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Tuesday, 3 January 2012

Book Review: The 19th Wife by David Ebershoff

I picked this up in the shop because of its length and purchased it because the blurb made it sound so interesting. I was looking for a lengthy and engrossing read and, luckily, that's precisely what I got.

The 19th Wife recounts two tales separated by a century but both revolving around polygamous marriage. In modern America, Jordan returns to Utah when he discovers his mother is in prison after being accused of killing his father. However, the family life was more complicated than that - Jordan used to live amongst a secretive Mormon sect before being excommunicated. He sets out to prove his mother's innocence and encounters the distortion of 'family life' he left behind years ago. The other story in the novel is that of Ann Eliza Young, nineteenth wife of the second Prophet of the Mormon Church, who caused a sensation when she strove for freedom from her husband and tried to end polygamy in the US. The tale is about much more than merely Ann Eliza, however. It looks at the origin of the Mormon Church and details some of the key moments in its history.

Ebershoff creates historical 'sources' to illuminate the text but states in his author's note that these are mostly inspired by actual sources. He adds, 'The mighty lens of history has enabled me to see Ann Eliza's life as she could not, and I have used this perspective to tell her story in a way that perhaps broadens it and connects it to our day. All of this is a longwinded answer to the original question, is The 19th Wife [the historical section] based on real people and real events? Yes. Have I invented much of it? Yes, for that is what novelists do.' (p601)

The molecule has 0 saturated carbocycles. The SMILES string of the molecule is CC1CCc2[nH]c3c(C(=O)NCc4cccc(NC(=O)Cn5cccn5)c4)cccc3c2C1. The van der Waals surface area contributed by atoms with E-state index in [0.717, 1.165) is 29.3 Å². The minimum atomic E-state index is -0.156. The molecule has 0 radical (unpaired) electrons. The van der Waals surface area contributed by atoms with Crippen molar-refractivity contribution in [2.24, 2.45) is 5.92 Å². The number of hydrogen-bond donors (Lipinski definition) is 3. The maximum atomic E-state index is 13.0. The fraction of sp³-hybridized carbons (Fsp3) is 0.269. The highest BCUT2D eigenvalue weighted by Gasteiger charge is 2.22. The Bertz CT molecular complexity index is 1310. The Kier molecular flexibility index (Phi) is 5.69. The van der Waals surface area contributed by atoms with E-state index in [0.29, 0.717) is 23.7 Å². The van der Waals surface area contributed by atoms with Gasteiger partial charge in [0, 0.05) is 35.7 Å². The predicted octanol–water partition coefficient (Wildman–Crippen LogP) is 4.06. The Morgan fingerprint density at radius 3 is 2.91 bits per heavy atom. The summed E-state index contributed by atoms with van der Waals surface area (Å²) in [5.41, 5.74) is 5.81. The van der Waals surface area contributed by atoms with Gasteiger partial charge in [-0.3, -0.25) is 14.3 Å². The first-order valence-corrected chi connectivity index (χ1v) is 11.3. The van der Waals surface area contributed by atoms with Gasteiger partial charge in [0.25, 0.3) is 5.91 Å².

This work really is mammoth, although it did leave me wanting more. Both eras were depicted in resonating detail and the entire novel is well-written. The murder mystery that sparks the 'front' story is only the catalyst for an excellent examination of polygamy in modern-day America. Jordan is a likeable protagonist, a little free and easy with his profanities but a very realistic character. He's also gay - although that's not the reason he was excommunicated from his sect. During his quest to prove his mother's innocence, he encounters several characters from his past and makes some new friends, accompanied by his dog Elektra. He picks up a stray teenager, Johnny, and garners a boyfriend, Tom, along the way, all the while promising himself he's only in Utah to clear his mother's name.

I'll leave the conclusion of the novel for you to discover. I really would recommend this book. It's fluid and enlightening, but also tells a very gripping story. If I had a complaint it would be that there was no consistent flipping between the present and the past. Chapters of Ann Eliza's 'memoir' and other 'documents' were placed in blocks throughout but there was no guarantee how many you would encounter at any one time. It threw me off a few times. Equally, there was just one point in the novel where I noticed startling repetition. Something had been told in Ann Eliza's memoir to the reader and then repeated by another character for the benefit of the protagonist. While I understand why Ebershoff chose to impart it that way, perhaps a brief summary would've been more practical for the reader.

Nevertheless, I'm glad I picked up this book and I thoroughly enjoyed it.

1 comment:

Brighton Blogger said...

This sounds like something I'd enjoy reading. Thanks for sharing your thoughts!